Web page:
Enrollment Policies for Non-Reservation Indian Schools

July 16-27, 1917

Carlisle Indian School Superintendent John Francis Jr. writes to Commissioner of Indian Affairs Cato Sells regarding the Declaration of Policy, which he believes may prohibit any students from Oklahoma - particularly members of the "Five Civilized Tribes" - or New York from enrolling at Carlisle because they have access to public schools. Francis Jr. is concerned that without these students, the Carlisle will see a large decrease in enrollment and may have to close. He also argues that even if those students can attend public schools, they cannot receive the industrial training that they could receive at Carlisle.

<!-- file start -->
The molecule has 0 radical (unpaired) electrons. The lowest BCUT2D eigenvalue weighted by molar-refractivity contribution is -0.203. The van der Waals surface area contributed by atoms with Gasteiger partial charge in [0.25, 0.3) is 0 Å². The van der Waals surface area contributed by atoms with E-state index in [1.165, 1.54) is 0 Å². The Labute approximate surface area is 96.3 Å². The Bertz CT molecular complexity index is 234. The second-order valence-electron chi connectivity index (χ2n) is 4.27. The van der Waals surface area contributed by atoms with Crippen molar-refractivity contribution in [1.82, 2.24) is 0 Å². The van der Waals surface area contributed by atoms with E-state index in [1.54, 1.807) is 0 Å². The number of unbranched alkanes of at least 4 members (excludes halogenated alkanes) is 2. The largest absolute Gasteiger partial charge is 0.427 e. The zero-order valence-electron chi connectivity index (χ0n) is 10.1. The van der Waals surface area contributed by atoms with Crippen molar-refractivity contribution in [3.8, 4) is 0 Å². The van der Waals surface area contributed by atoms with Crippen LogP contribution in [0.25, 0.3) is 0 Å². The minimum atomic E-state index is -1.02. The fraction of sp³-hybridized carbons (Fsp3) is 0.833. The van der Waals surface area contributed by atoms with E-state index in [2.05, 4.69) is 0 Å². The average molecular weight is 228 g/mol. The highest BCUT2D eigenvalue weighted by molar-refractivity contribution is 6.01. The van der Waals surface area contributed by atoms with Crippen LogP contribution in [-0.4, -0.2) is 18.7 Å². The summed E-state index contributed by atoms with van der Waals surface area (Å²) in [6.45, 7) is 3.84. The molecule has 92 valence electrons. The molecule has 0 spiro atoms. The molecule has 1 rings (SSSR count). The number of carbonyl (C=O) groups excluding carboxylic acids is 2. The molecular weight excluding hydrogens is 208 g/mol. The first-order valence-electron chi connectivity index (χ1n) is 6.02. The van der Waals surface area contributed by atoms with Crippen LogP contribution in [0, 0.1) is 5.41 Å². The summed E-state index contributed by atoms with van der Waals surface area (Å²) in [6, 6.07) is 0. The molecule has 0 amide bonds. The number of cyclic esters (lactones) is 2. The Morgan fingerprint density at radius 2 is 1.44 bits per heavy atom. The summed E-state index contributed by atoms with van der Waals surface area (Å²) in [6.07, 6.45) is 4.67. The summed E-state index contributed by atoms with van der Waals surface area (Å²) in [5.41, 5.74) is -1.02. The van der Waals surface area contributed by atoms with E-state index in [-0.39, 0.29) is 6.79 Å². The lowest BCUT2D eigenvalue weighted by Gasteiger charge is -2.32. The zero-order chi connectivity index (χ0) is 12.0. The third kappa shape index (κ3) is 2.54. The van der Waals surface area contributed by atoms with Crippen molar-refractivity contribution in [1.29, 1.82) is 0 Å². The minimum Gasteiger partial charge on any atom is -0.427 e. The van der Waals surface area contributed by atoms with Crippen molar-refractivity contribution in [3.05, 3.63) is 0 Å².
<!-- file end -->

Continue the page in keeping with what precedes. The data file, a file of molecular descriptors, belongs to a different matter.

Sells informs Francis Jr. that the Declaration of Policy doesn't prohibit students from Oklahoma or New York from attending Carlisle. Instead, it is intended to save the Office of Indian Affairs money in a variety of ways. First, if a student has "progressive" or rich parents that can afford to send them to the non-reservation school, then they have to pay for the tuition and the transportation to the school. Second, students should attend the nearest non-reservation school to them, except in special circumstances. Students who are poor or are orphans can still receive government aid and can still attend non-reservation schools

Time Period
National Archives and Records Administration
RG 75, CCF Entry 121, #68710-1917-Carlisle-820
Enrollment Policies for Non-Reservation Indian Schools